Political individualism — in its most common, though not its only meaning — is a fundamental belief in the protection of the rights of the individual against the incursions of the state and of political power. However, there are many dimensions of individualism and it is possible to be an ‘individualist’ in several different fields. In general usage, an ‘individualist’ denotes a person with a distinctive or unusual personal style, who stands out from the mass. In metaphysics or ontology individualism is a belief that the universe consists fundamentally of individual particulars, separable entities. The opponents of individualism in this sense are holists or monists. The typical holist belief is that the relations (usually systematic relations in some sense) between entities have a more fundamental existence than the entities themselves.
Within the Christian religion individualism is closely associated with Protestantism and the belief in the human capacity for personal contact with God rather than the necessity of instruction through a hierarchy. ‘Economic individualism’ is usually taken to refer to a faith in the capacity of individual action and ambition, working through the market, to create wealth and to bring about progress. Political individualism, as defined above, is a more ambiguous idea.
The central question about individualism per se concerns the connections between these different dimensions. To what extent are they associated and what is the form of the association? Margaret Thatcher is often quoted as saying, ‘There is no such thing as society, but only individuals’, an overtly ontological statement which is ethically and politically suggestive. She actually added the words ‘and families’, which two words can be taken as the thin end of a more collectivist philosophical wedge. The connections between many of these dimensions is not logical entailment: there is no contradiction in being a philosophical monist, yet believing that individual initiative is the chief engine of economic progress or that persons possess rights which should be protected from the power of the state. But a desire for ideological consistency creates an association between the different dimensions of individualism.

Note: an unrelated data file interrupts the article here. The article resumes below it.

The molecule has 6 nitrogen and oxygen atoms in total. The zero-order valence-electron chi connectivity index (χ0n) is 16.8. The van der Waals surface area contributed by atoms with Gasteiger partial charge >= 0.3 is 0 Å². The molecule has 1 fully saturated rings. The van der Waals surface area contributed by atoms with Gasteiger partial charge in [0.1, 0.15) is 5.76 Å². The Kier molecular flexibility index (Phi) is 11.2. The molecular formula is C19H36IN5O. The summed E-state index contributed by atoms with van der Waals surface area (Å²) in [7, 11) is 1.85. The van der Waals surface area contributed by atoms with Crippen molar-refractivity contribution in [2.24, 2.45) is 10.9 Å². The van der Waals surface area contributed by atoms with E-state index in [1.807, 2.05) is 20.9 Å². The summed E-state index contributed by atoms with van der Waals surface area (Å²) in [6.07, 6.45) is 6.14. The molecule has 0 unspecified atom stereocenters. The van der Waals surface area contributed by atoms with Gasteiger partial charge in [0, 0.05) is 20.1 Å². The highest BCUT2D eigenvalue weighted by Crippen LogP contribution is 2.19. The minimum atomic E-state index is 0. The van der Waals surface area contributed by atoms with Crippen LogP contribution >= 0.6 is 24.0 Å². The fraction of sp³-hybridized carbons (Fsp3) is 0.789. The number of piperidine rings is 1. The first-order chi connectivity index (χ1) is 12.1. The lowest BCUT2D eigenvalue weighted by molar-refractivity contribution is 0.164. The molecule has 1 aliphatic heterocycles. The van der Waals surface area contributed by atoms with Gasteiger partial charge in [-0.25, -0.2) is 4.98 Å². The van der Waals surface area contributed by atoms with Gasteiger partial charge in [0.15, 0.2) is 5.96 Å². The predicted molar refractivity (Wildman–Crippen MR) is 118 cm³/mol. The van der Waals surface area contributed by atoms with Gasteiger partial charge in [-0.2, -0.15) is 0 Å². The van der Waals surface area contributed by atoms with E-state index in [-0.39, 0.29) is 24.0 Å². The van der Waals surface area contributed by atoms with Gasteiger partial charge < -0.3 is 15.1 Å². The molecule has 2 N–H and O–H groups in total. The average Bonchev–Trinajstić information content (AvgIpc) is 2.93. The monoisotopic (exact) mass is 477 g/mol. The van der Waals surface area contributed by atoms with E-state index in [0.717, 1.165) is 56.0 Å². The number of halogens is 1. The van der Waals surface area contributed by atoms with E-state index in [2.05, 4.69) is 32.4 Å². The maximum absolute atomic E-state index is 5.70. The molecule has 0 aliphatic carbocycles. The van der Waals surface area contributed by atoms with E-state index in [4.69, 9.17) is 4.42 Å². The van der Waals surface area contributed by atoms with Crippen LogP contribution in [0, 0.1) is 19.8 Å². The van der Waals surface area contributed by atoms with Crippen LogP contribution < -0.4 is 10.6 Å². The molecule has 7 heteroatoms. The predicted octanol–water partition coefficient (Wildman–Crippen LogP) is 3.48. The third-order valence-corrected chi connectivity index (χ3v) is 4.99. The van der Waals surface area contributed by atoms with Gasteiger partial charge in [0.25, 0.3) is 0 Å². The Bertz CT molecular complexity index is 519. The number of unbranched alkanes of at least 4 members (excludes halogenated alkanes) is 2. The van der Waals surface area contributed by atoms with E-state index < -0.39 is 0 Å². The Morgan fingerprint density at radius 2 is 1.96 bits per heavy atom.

There is also an important paradox at the heart of individualism. John Stuart Mill offers one of the most morally appealing images of the individualist society, in which people are unconstrained by conformity and are able to advance civilization by the freest possible development of their own ideas and forms of expression. But how is this individualist society to be achieved? The society which most clearly embodies a belief in economic individualism in its norms and institutions, and the protection of individual rights in its constitution, is the United States. But the United States has often been criticized for its tendency to homogenize people, products, and places, and to require conformity from individuals. In the field of education, it has often been remarked that the withdrawal of authoritarian requirements for conformity in schools is often replaced by a more effective pressure for social conformity which arises from the pupils themselves. Many people believe that the ‘totalitarian’ Soviet Union produced greater individual artists and political thinkers than many more free societies. In extremis, the paradox implies that an element of despotism is required to produce the full flowering of the individual, that authoritarian political structures can serve to protect individuals from social and economic pressures to conform.
Originally written by Lincoln Allison